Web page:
Readers dont agree on much when it comes to matters political, artistic or humorous. But those who contact me about the use of language are nearly unanimous: Keep it proper and precise.
By DEREK DONOVAN
The Kansas City Star
An excellent recent example came to my inbox after The Kansas City Star ran an Aug. 9 Associated Press story about the possible discovery of two new pre-human ancestors. The story mentioned humans genus, or class, called Homo.
I hope many of my fellow zoologists have commented on this article, wrote my emailer, pointing out that the same continuum of terms that includes genus also has its own classification with the name class. She felt the sentence equated the two, when genus is a subclassification of class.
I contacted the AP reporter, who confirmed what I suspected: He used class as an explanation, though he is aware of the scientific word. There are many bits of technical jargon and scientific terminology that can have multiple meanings. To me, a general-interest newspaper should target the widest audience possible, and since class has a very commonly understood meaning in the everyday lexicon, I think many readers would be confused by a clarification in this instance. I decided not to run one.
My original emailer disagreed with that call, though, noting: This goes back to my idea that the newspaper is a tool of education, and this article provides miseducation. I can respect that.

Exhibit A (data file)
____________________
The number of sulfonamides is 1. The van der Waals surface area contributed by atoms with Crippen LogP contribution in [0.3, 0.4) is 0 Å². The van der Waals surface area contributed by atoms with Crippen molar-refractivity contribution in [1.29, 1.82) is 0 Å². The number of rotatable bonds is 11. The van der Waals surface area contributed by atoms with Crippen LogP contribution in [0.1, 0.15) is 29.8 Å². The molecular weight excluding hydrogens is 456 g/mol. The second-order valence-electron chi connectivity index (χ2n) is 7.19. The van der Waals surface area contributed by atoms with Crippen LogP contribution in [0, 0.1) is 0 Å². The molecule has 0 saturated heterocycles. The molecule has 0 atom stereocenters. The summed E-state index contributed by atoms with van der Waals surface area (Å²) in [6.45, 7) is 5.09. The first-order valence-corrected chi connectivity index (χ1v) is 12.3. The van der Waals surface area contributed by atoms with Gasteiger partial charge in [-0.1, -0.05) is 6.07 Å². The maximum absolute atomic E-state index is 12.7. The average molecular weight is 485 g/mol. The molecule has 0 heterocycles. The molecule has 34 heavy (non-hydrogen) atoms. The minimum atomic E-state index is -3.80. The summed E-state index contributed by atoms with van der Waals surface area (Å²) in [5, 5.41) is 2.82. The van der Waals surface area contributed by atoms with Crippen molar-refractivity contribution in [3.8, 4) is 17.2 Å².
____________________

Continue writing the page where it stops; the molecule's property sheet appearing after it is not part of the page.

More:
But readers thoughts on language apply to much more than scientific terms, such as language people deem too informal. Ive heard protest over transcribing going to as gonna in a quote, not to mention when a reporter uses that non-traditional contraction (or is it a portmanteau?) in his or her own voice.
And then theres the question of vulgarity and profanity. Some readers are absolutely against it in any case, no matter how mild. One recent caller told me (multiple times) he was extremely disappointed in The Star for running a column by Sam Mellinger that said Royals owner David Glass is misunderstood because of his own damn fault.
Another reader emailed me about a quote in a story about exterminators who deal with bat infestations.
It sounded like a pissed-off squirrel with wings, said one source.
I find it very offensive and do not think that seeing it in print in the newspaper is acceptable, wrote the reader. The meaning would be the same if you had used ticked-off. True, but in that case it would no longer be a verbatim quote, so the reporter would have to find a way to write around it.
While I understand some readers expect everything in a newspaper to be appropriate for elementary school children, I know others feel no subject matter or words should be entirely off limits. I do sometimes get notes saying The Star is too reserved. For instance, Raspberries to the Kansas City Star for a lack of courage! after a euphemistic reference to the punk group Pussy Riot as three Russian musicians.
Sometimes readers point to word choice that may be inadvertent. One copied me on email to Emily Parnell about a term in her Aug. 8 column in 913: I enjoyed it as I often do. But if you are not aware, the term buggered it all up is not something which should be spoken or written in polite company. The first word is English, which has extremely deviant sexual meaning. I was appalled, having lived in the U.K. for 20 years, to see it in the newspaper.
I cant speak for the columnist, but I would bet she was thinking of the icky but not profane boogered up, which many of us remember from childhood. It means messed up and is closer to what the context of the column suggests than the sexual definition.
Our language preferences are idiosyncratic, to say the least. These wont be the last observations I hear from readers.